A favorite tactic of this administration is to engage in outrageous behavior and then—with the support of its allies—put its opponents on the defensive by accusing them of engaging in the conduct of which it is, in fact, guilty.
So, for example, the administration takes far-out positions on social issues—then labels as extreme anyone who stands up for mainstream values. The White House promotes monetary policies that destroy jobs—and then attacks the business community for driving income inequality.
The latest example of this jujitsu maneuver involves the Health and Human Services contraceptive mandate under the Affordable Care Act. The mandate tramples on the religious freedom of religiously affiliated organizations like the Little Sisters of the Poor and model employers like Hobby Lobby and Conestoga Wood by attempting to force them, under the threat of crippling IRS fines, to participate in the provision of potentially life-terminating drugs that violate their deeply held religious beliefs.
Yet several opinion pieces over recent weeks (most notably a jeremiad by Harvard Law professor Noah Feldman) have—incredibly—charged these entities with discriminating against workers on religious grounds based on the legal challenges of the regulation.
Feldman provides absolutely no basis in fact or argument for his bald statement that companies, in particular, are "religious discriminators." That's because there is none.
The absurdity of the discrimination accusation is evident. The Little Sisters devote their lives to provide nursing, assisted living and hospice services to the low-income elderly, accepting all comers with no hint of prejudice. As one of them puts it, the order cares "for the neediest elderly of all faiths and cultures. Not because they are Catholic, but because we are."
The owners of Hobby Lobby, David and Barbara Green, their children and their grandchildren, are committed—in writing and in their actions—to living out their faith in all aspects of their family business. That commitment includes generous treatment of their nearly 28,000 employees.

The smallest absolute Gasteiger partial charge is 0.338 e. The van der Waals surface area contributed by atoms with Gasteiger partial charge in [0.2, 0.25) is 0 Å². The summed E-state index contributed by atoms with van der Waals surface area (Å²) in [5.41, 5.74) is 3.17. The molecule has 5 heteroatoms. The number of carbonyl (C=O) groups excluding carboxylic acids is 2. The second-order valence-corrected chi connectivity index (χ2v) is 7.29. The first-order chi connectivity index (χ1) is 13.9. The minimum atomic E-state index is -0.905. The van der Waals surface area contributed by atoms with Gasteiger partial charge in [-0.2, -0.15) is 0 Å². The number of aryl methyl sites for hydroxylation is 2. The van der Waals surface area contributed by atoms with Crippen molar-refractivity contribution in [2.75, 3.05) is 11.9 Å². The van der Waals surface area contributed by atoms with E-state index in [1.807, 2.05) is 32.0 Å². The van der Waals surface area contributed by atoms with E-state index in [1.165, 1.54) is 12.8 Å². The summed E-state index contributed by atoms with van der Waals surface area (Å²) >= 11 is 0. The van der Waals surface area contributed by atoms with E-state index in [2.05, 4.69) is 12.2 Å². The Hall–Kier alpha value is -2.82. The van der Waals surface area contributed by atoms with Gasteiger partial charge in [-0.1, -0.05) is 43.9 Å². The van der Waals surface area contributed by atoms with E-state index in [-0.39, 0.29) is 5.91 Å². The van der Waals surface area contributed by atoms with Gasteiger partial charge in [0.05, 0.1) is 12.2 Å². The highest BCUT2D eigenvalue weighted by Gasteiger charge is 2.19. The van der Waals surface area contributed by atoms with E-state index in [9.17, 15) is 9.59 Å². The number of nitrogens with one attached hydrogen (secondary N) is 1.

The Greens offer pay far above the minimum wage as well as a free health care clinic to employees on their main campus in Oklahoma City, Okla. Hobby Lobby stores also keep shorter hours than most retailers and are closed on Sundays so that employees can have a better work-life balance and more time with their families.
Moreover, of the 20 FDA-approved contraceptives that are part of the mandate, the Greens only object to four with the potential to terminate life—they willingly provide the other 16 as part of a robust health care plan, and employees are free to purchase any drugs or devices they choose to on their own.
If that's discrimination, it's the kind millions of lonely and destitute older Americans and unemployed or underpaid workers would love to be subjected to. But those of us who have dealt with true bias know that it is nothing of the sort.
Rather, this harsh rhetoric is part of an escalation of the war on faith waged by this administration. The White House is unleashing not only the full force of government but also an all-out intimidation campaign to drive the free exercise of faith from everyday life and the marketplace of ideas and into the confines of churches, mosques and synagogues for one day a week.
This attack campaign has included one of the highest officials in the White House going to the blogosphere to call out Hobby Lobby by name for daring, as a for-profit corporation, to assert its First Amendment rights.
The reason? The Washington ruling class understands that the exercise of religion as a living, breathing, 24/7 reality—as opposed to once-a-week worship—is perhaps the most significant threat to the expansion of government and its spreading control over our lives. Government's intimidation of competing institutions therefore necessitates an assault on their values as well.
Hobby Lobby and the Little Sisters, both represented by the Becket Fund for Religious Liberty, have recently won important skirmishes in this ongoing war. The U.S. Supreme Court has agreed to hear the company's case (along with Conestoga Wood), and it also granted the Little Sisters protection against the crushing IRS-imposed fines with the grant of an injunction.
But these victories are far from final. The administration has made it clear that it will use every means at its disposal to prevail over the long haul—including bullying nuns and believing family business owners, both deploying the levers of power housed in the Department of Justice and via its prodigious megaphone.
To preserve our first freedom, people of faith of all stripes must demonstrate their determination to go to the same lengths. And that starts with blowing the whistle on the topsy-turvy rhetoric in Washington.
Ken Blackwell is senior fellow of family empowerment at Family Research Council. This article appeared in The Hill Wednesday.
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